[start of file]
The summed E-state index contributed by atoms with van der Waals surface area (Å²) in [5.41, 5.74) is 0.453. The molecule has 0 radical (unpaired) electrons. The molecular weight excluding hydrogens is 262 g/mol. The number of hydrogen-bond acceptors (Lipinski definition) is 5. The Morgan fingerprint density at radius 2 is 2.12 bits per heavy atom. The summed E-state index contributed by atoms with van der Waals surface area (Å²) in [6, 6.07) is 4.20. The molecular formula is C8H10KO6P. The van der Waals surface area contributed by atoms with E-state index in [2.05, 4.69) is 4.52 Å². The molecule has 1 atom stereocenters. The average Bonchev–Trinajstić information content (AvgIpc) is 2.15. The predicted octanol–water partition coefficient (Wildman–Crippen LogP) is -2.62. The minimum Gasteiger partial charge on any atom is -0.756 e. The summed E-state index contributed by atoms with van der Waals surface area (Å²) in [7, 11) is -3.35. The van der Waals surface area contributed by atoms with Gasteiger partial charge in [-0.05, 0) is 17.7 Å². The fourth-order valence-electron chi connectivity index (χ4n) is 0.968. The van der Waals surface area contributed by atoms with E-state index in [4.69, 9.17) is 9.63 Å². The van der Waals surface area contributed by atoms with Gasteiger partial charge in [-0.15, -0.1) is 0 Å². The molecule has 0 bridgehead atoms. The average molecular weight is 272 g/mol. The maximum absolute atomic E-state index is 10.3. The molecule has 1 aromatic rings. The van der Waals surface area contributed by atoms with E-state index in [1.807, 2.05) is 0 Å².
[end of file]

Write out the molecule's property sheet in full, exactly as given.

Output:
The summed E-state index contributed by atoms with van der Waals surface area (Å²) in [5.41, 5.74) is 0.453. The molecule has 0 radical (unpaired) electrons. The molecular weight excluding hydrogens is 262 g/mol. The number of hydrogen-bond acceptors (Lipinski definition) is 5. The Morgan fingerprint density at radius 2 is 2.12 bits per heavy atom. The summed E-state index contributed by atoms with van der Waals surface area (Å²) in [6, 6.07) is 4.20. The molecular formula is C8H10KO6P. The van der Waals surface area contributed by atoms with E-state index in [2.05, 4.69) is 4.52 Å². The molecule has 1 atom stereocenters. The average Bonchev–Trinajstić information content (AvgIpc) is 2.15. The predicted octanol–water partition coefficient (Wildman–Crippen LogP) is -2.62. The minimum Gasteiger partial charge on any atom is -0.756 e. The summed E-state index contributed by atoms with van der Waals surface area (Å²) in [7, 11) is -3.35. The van der Waals surface area contributed by atoms with Gasteiger partial charge in [-0.05, 0) is 17.7 Å². The fourth-order valence-electron chi connectivity index (χ4n) is 0.968. The van der Waals surface area contributed by atoms with E-state index in [4.69, 9.17) is 9.63 Å². The van der Waals surface area contributed by atoms with Gasteiger partial charge in [-0.15, -0.1) is 0 Å². The molecule has 0 bridgehead atoms. The average molecular weight is 272 g/mol. The maximum absolute atomic E-state index is 10.3. The molecule has 1 aromatic rings. The van der Waals surface area contributed by atoms with E-state index in [1.807, 2.05) is 0 Å².